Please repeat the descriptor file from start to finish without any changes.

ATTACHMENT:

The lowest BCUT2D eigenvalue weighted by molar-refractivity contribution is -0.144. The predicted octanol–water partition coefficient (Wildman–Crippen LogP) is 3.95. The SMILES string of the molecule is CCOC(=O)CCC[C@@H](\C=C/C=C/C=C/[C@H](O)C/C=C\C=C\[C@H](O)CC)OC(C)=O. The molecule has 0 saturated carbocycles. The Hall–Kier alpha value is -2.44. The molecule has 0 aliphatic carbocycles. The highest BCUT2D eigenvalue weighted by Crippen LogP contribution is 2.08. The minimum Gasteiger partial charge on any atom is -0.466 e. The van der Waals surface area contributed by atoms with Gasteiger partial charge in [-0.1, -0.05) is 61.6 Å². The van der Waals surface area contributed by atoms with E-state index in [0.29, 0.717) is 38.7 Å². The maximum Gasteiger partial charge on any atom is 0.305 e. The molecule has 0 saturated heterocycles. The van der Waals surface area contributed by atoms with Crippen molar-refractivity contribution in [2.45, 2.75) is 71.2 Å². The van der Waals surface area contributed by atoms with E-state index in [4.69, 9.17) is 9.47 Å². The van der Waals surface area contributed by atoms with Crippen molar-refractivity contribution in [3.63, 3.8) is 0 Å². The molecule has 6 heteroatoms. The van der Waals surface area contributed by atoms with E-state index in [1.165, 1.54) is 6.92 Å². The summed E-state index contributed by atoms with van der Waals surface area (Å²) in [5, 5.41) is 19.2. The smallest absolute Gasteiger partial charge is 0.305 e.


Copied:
The lowest BCUT2D eigenvalue weighted by molar-refractivity contribution is -0.144. The predicted octanol–water partition coefficient (Wildman–Crippen LogP) is 3.95. The SMILES string of the molecule is CCOC(=O)CCC[C@@H](\C=C/C=C/C=C/[C@H](O)C/C=C\C=C\[C@H](O)CC)OC(C)=O. The molecule has 0 saturated carbocycles. The Hall–Kier alpha value is -2.44. The molecule has 0 aliphatic carbocycles. The highest BCUT2D eigenvalue weighted by Crippen LogP contribution is 2.08. The minimum Gasteiger partial charge on any atom is -0.466 e. The van der Waals surface area contributed by atoms with Gasteiger partial charge in [-0.1, -0.05) is 61.6 Å². The van der Waals surface area contributed by atoms with E-state index in [0.29, 0.717) is 38.7 Å². The maximum Gasteiger partial charge on any atom is 0.305 e. The molecule has 0 saturated heterocycles. The van der Waals surface area contributed by atoms with Crippen molar-refractivity contribution in [2.45, 2.75) is 71.2 Å². The van der Waals surface area contributed by atoms with E-state index in [4.69, 9.17) is 9.47 Å². The van der Waals surface area contributed by atoms with Crippen molar-refractivity contribution in [3.63, 3.8) is 0 Å². The molecule has 6 heteroatoms. The van der Waals surface area contributed by atoms with E-state index in [1.165, 1.54) is 6.92 Å². The summed E-state index contributed by atoms with van der Waals surface area (Å²) in [5, 5.41) is 19.2. The smallest absolute Gasteiger partial charge is 0.305 e.